Carver, Stephen S.

Stephen CarverProfessor of Biblical Studies, Milo Chapman Chair of Biblical Studies
Phone 503.517.1040


Bachelor of Science Degree in Secondary Education, with endorsements in English and Sociology from Chadron State College in Chadron, Nebraska (May 1989)

Master of Divinity Degree from North American Baptist seminary in Sioux Falls, South Dakota (May 1992)

Master’s Thesis: “Paul and Judaic Soteriology” (1992)

Doctor of Philosophy Degree (emphasis in Scripture) from Luther Seminary in St. Paul,  Minnesota (May 1996)

Doctoral Dissertation: “Finding a New Voice for Matthew 19:16-30” (1996)

Current Projects:

Currently, I am working on three main projects. First, I am in the final stages of writing a biblical Hebrew grammar titled Biblical Hebrew Grammar in Context. In this grammar, I demonstrate all of the main grammatical concepts via passages drawn from the Hebrew Bible, so that students can observe what these forms look like in context. Second, I am helping to create an online introduction to the Bible course. Third, I am in the early stages of research and writing on a textbook in the area of peace studies. During the next year, I will be gathering information for this book, and I will begin writing it.


In the spring of 2001, I had a chapter titled “Life in Word and World” published in First Steps to Ministry edited by Dr. David Markle for Warner Press. My chapter focuses on presenting basic exegetical techniques and on demonstrating how the interpreter can apply the fruits of exegesis.

At the 2003 Pacific Northwest Regional Meeting of the Society of Biblical Literature meeting in Moscow, Idaho, I presented a paper titled “When Did a Waw Consecutive Imperfect Become a Future Passive Verb? A Critique of the Major Translations of Vayyiqra’ in Isaiah 9:5.”

My book titled The UnGospel: the Life and Teachings of the Historical Jesus was published in 2004 by Wipf and Stock, a publisher in Eugene, Oregon. In this work, I demonstrate the need for a reexamination of the life and teachings of the historical Jesus, and then I present and use criteria for selecting primary traditions, which I organize into a new synthesis. The second edition was published by Wipf and Stock in Spring 2010.

At the 2006 12th Annual Western Jewish Studies Association conference meeting at California State University (Long Beach), I presented a paper on Isaiah 7-9 titled “The King Who Is God or the King Who Praises God?”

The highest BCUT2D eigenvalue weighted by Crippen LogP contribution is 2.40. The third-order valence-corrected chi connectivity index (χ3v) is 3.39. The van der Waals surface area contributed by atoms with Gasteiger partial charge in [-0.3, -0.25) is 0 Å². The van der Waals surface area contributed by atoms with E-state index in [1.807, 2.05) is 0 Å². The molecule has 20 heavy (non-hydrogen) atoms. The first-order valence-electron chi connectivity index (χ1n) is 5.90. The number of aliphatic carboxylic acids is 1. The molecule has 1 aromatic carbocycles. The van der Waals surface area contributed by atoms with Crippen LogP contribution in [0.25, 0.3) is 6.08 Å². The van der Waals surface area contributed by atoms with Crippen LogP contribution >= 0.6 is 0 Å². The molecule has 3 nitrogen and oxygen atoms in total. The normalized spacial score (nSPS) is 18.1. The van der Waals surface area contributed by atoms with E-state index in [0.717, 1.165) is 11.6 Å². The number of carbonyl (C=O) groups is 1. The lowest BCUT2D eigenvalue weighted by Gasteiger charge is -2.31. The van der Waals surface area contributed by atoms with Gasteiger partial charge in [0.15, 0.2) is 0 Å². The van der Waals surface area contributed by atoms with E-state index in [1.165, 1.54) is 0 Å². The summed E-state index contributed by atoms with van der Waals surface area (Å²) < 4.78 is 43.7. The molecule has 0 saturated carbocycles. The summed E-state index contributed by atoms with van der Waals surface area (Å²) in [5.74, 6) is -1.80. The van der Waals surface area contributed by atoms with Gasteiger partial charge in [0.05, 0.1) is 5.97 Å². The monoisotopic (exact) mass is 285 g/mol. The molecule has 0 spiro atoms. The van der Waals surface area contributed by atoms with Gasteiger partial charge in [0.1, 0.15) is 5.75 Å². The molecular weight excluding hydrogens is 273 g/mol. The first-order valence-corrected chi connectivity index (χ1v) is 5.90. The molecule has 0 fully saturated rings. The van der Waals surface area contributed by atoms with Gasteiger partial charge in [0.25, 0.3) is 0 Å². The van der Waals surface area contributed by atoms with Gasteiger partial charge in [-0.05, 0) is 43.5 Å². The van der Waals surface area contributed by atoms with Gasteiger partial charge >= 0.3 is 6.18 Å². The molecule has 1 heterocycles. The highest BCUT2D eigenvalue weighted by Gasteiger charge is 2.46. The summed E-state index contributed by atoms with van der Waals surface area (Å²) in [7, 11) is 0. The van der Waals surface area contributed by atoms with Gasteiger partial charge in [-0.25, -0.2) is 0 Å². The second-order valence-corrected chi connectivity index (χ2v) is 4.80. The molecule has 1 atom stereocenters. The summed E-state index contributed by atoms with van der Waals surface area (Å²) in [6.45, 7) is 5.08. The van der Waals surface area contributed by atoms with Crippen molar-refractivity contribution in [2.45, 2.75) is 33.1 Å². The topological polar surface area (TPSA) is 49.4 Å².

At the 2007 International Meeting of the Society of Biblical Literature in Vienna, Austria, I presented a paper titled “Messianic Trajectories and the Purified Remnant in the Book of Isaiah.” In this paper, I traced texts often mislabeled as messianic through the three major sections of Isaiah, demonstrating in the process the implications of these prophecies for understanding the purified remnant concept in Isaiah.

In November 2009, my book titled An Introduction to the Literature of the Bible was published. In this textbook, I present basic issues of authorship, literary forms, and content for the Bible. The book has been accepted as the textbook for the course “Bible as Literature” in the degree completion program at Warner Pacific College.

At the 2011 Pacific Northwest Regional Meeting of the Society of Biblical Literature Meeting in Spokane, Washington, I presented a paper titled “The Confluence of Wisdom, Law, and Prophecy: An Examination of Behavior Modification in Ancient Israel.” In this paper, I demonstrated how these three types of literature were connected to each other within the context of the society of ancient Israel, and how they were utilized collectively to promote ethical behavior.

In January 2012, I gave a lecture titled “Does God Care about Human Suffering?” to an adult education speaker series at Congregation Shaarie Torah. In this lecture, I commented on the tension between theodicy and anti-theodicy in the Jewish community, identified historical Jewish approaches to the issue of human suffering, and explored several key biblical texts that are related to this complex and difficult topic.